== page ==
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Animal House: The Ins and Outs of Dog Training

The importance of finding the right trainer to work with your dog.

I have received a few e-mails over the past few weeks asking if I know a good dog trainer.  I know quite a few!  But, I also know quite a few that are not so good. 

When I consult a client on potentially training them and their dog, I spend a fair bit of time on the phone talking with them. 

I do this because the trainer/client relationship must be a good fit. 

There is a lot more to training a dog and its family that just getting the dog to respond to commands.  A dog is not an IPAD. We cannot merely expect to push a button or say a command and have the dog robotically respond. 

Yes, this in one way is the goal at the surface, but there is more to it.  When a client calls and asks me to “just fix the dog,” we probably aren’t going to be working together. 

Yes, I can get your dog to respond to me when I give a command, but there is no guarantee I can get him to do it for the client. 

Training a dog is a relationship between the owner and the dog.  The old days and theories of “dominating” a dog and establishing the owner as the “Alpha,” is antiquated thinking and a very old method of training.

When choosing a dog trainer, one must first be comfortable with the methods that will be used. 

I use positive reinforcement training.  This type of training has been proven to be the most effective and longest lasting. 

There are a lot of dog training methods and all have a level of effectiveness based on the personality of the dog being trained.  A client must like the trainer and trust in their knowledge and ability.  The goals must be clear and defined when working with a trainer in order to determine progress.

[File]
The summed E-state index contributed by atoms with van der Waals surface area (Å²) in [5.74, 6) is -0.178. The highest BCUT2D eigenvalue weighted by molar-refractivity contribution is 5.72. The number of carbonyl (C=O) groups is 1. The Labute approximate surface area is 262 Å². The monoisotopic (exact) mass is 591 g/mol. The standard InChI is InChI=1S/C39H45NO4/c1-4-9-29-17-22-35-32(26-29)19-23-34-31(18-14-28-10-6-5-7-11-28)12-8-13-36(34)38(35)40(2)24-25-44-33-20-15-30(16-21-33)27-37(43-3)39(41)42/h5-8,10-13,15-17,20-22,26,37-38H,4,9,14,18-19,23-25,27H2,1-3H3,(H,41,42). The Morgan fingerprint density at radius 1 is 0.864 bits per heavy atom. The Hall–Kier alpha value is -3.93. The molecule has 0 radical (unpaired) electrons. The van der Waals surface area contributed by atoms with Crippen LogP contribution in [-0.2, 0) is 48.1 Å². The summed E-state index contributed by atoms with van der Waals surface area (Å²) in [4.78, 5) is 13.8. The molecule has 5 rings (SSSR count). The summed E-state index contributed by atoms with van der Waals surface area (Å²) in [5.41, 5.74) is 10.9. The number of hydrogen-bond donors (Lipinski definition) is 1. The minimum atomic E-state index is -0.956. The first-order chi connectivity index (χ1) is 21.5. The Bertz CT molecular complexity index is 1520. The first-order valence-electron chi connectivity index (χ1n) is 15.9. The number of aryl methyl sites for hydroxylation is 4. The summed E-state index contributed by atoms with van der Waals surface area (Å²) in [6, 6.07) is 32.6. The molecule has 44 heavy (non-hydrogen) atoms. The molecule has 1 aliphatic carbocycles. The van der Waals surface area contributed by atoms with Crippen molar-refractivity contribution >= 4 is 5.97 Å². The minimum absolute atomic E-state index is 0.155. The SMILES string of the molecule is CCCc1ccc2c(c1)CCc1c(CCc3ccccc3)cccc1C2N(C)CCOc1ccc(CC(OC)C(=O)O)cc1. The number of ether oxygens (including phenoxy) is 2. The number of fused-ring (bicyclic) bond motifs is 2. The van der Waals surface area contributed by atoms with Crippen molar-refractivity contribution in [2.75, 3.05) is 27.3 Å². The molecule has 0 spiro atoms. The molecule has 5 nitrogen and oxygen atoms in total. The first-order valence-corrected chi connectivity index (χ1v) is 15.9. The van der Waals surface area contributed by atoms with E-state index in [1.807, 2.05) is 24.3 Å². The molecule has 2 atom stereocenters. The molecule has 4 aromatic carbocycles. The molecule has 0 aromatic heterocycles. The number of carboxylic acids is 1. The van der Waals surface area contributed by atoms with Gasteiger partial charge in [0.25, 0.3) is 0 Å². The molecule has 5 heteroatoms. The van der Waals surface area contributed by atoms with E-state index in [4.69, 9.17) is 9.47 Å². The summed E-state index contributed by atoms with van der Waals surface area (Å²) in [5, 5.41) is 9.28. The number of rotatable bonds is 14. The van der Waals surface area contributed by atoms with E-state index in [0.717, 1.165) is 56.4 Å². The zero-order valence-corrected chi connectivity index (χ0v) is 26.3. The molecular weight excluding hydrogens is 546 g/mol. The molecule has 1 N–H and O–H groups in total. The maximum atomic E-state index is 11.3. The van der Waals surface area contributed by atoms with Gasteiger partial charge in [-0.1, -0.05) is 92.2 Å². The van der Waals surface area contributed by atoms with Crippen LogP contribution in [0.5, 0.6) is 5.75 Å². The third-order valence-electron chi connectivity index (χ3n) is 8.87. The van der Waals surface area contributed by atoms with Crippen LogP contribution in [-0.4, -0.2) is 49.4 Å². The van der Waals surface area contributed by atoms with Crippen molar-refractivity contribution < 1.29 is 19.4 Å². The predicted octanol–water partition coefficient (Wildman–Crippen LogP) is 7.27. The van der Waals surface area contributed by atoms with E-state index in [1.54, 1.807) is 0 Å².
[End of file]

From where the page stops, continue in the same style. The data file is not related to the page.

All dogs progress at different rates and if the “homework” isn’t done by the owners, they cannot expect the trainer to perform miracles. 

Training a dog is like playing an instrument.  It takes repetition and practice.  The more a client works with the dog, the better the dog will respond to the command. 

Think of it like this, we all took Algebra 2 in high school, and probably passed, but if we haven’t done it repeatedly, though we learned it, we probably couldn’t do it well now.  Had we done it over and over and consistently used it we would be able to do it well now.

A dog’s personality will play a large part in the type of training used.  If the dog is toy or food motivated, one method may be more effective than others.  A fearful or shy dog may respond to a type of training that would not work well on a more confident dog.  Conversely, using the wrong type of training method on a fearful or shy dog can actually do damage.

As seen on T.V … Often clients will see any number of television shows that take a dog that has a training issue and miraculously fix the issue in thirty minutes.  What the viewer does not see is the amount of actual time spent working with the dog. 

Also, though the techniques shown on television may be effective, television will not show when it is ineffective.  By editing for television, the television shows can actually put the average viewer in a dangerous situation if the viewer attempts a technique seen on the wrong dog or in the wrong way. 

This is where the knowledge and skill of a good trainer comes in.  Knowing what method to use on what type of dog and when is a learned knowledge that takes experience to understand.

Doing your homework on the trainer is vital.  Asking your veterinarian for a referral is a great step.  Asking others whom they use is also a very good way of finding the right trainer. 

Interviewing a few trainers before deciding whom to use will yield the best results.  Dog trainers who specialize are usually best.  I prefer in home, one-on-one training.  Though more expensive, it will yield a better result as you and your dog are getting one-on-one attention. 

This is not to say that I think group classes are bad or ineffective, but again, it is not for every dog. 

I can generally get more accomplished in your home in an hour than a class setting can get done in three sessions. 

I take my dog to different group classes as they offer socialization and a different experience for your dog.  It all depends on what the goals are.

No matter whom you choose for your trainer, the dog will always benefit from the experience.  A better understanding of dog behavior and a better trained dog will yield a happier home for all.

Snyder's Stoughton February 12, 2012 at 04:54 PM
Since we are getting a rescue dog at some point soon, we'll be following your advice. We may even be giving you a call.

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